# Nodal voltages

Can someone direct me to a tutorial for solving network
nodal voltages.
Also need to learn how to convert voltage source to a current source.

Related Electrical Engineering News on Phys.org
a text book should have everything you need..your in philly they must have a kick a*s Library there.. Yea I was there today, will be back tomorrow.

SGT
celect said:
Can someone direct me to a tutorial for solving network
nodal voltages.
Also need to learn how to convert voltage source to a current source.
You cannot convert a voltage source into a current source. What you can do is to convert a voltage source in series with a resistor into a current source in parallel with the same resistor. This is Norton's theorem.

Ok I'm reading that chapter now, I attached a sample I'm working on now.

#### Attachments

• 5.4 KB Views: 421
SGT
The solution you posted is wrong. The value of the current source is V/Z and what must be in parallel with the source is the series impedance, not the parallel you draw.

Regarding the right most circuit component, the symbol represents an inductor; yet the units is given in ohms.

inductor are coils , therefore i believe they can have resistance,
anyway,Checkout OpenCourseWare at MIT

So if I need to find E/Z = 20/9.9 = 2A

Now all I do is redraw circuit with 2A current source with
impedance parallel in circuit?

If you want to do a source transformation on this circuit, you should probably look up phasors.

SGT
celect said:
So if I need to find E/Z = 20/9.9 = 2A

Now all I do is redraw circuit with 2A current source with
impedance parallel in circuit?
No, you must make
$$I=\frac{20[cos(20)+jsin(20)]}{5.6+j8.2}$$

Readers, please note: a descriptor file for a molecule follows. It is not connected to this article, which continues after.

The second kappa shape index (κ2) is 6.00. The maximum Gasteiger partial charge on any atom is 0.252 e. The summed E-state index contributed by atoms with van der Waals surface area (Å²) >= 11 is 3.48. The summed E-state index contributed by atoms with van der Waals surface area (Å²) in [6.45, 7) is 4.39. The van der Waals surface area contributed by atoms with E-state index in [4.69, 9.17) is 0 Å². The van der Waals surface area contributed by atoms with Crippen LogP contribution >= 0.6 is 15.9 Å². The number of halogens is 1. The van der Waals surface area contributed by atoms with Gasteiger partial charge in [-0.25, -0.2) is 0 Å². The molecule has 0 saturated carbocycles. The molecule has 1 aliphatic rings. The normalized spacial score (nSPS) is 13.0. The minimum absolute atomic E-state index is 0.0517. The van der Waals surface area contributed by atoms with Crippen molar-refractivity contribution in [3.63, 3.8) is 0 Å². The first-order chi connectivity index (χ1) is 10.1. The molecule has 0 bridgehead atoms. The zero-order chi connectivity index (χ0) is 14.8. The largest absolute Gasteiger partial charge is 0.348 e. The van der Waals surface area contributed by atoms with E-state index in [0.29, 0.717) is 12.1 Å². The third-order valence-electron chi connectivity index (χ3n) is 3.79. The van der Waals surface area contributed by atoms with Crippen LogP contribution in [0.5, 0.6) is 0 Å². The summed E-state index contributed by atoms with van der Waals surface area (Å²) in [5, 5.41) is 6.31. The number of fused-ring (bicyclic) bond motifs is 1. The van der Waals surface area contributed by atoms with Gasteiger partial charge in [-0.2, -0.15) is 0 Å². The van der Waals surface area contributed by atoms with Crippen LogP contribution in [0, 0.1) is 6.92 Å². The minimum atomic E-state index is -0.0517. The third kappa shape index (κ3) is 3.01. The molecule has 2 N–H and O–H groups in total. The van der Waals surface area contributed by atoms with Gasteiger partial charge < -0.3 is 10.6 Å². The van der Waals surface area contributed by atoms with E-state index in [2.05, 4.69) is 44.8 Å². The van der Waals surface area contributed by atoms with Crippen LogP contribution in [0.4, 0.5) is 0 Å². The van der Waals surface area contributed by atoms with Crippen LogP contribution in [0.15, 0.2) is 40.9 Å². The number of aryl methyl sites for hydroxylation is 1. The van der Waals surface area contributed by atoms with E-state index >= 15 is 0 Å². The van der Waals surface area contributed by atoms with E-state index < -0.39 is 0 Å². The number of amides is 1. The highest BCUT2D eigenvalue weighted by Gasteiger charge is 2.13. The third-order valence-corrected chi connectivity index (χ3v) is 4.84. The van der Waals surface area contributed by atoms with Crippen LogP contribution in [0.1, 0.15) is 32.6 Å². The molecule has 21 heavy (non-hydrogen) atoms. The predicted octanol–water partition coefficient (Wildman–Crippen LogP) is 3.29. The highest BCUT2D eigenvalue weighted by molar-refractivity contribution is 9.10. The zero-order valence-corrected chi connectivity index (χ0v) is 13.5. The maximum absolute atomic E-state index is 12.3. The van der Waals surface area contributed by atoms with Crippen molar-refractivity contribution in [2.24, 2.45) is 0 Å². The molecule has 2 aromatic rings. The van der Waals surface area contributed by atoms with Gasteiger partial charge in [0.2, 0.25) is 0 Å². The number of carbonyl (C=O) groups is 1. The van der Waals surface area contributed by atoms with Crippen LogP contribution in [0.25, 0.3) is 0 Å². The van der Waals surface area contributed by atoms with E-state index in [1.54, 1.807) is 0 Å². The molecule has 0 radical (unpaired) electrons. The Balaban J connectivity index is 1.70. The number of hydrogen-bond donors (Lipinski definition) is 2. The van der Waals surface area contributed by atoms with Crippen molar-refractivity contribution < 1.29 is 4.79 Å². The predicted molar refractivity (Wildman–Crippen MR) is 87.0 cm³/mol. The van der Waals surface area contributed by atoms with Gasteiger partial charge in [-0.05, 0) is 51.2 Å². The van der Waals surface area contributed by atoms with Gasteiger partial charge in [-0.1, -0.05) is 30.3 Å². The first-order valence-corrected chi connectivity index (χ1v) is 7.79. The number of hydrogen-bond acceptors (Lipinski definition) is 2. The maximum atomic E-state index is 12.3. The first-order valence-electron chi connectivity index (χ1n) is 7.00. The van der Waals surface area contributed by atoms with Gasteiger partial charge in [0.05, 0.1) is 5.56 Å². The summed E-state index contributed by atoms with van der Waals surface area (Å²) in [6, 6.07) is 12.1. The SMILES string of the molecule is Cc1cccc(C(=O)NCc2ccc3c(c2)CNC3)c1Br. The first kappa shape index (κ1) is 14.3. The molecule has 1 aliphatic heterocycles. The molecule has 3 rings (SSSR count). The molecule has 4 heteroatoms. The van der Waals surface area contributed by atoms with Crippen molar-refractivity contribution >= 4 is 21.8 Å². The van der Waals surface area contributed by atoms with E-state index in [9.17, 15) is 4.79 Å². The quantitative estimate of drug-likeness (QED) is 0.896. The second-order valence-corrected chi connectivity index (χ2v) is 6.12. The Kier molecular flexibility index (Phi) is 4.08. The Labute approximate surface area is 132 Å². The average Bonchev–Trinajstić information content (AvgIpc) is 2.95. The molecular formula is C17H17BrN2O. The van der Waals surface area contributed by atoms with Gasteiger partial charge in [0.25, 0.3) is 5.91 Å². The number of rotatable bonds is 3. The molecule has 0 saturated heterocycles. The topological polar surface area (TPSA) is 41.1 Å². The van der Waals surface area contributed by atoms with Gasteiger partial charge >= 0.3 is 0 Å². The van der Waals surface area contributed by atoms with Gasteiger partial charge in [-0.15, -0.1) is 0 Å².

Last edited by a moderator:
I'm confused on how to get proper result

I have now I = 20V <20 degree/ 5.6+J8.2
and I found in book the way to draw circuit.
but I don't understand how to use the equation with cos and j 20 sin.

That's just Euler's formula and phasor notation:
"A-angle-theta" is phasor notation for A*ej*theta, which by Euler's formula is A[cos(theta) + j*sin(theta)], where A is a scalar value.

SGT
You can also write 5.6 + j8.2 as 9.93 <55.67
So, $$I=\frac{20 <20}{9.93 <55.67}$$
That is an easiest form to evaluate the quocient.

Here is a problem I got wrong, with the solution.
I don't understand how they got answer.

I don understand how you get
5.6 + j8.2 as 9.93 <55.67
how does 5.6 become 9.33
and j.2 = 55.67

#### Attachments

• 2.4 KB Views: 387
SGT
celect said:
Here is a problem I got wrong, with the solution.
I don't understand how they got answer.

I don understand how you get
5.6 + j8.2 as 9.93 <55.67
how does 5.6 become 9.33
and j.2 = 55.67
I have transformed the complex number from its cartesian form to its polar form.
Z = x + jy = R<φ
Where R is the modulus of the complex:
$$R = \sqrt{x^2 + y^2}$$
and
$$\phi = tan^{-1}\frac{y}{x}$$

Thanks its coming together now.

so my current = 20/9.93 = 2A

I don't understand how to get degrees yet
$$\phi = tan^{-1}\frac{y}{x}$$

do I take 8.3/5,5 tan and then use above formula?

what is the -1 how do i use on calculator?

SGT
celect said:
Thanks its coming together now.

so my current = 20/9.93 = 2A

I don't understand how to get degrees yet
$$\phi = tan^{-1}\frac{y}{x}$$

do I take 8.3/5,5 tan and then use above formula?

what is the -1 how do i use on calculator?
$$tan^{-1}$$ means arctan. It is the arc whose tangent is y/x.
And your current is I = 2 <-35.67.
When dividing complex numbers in the polar form you divide the moduli and subtract the phases.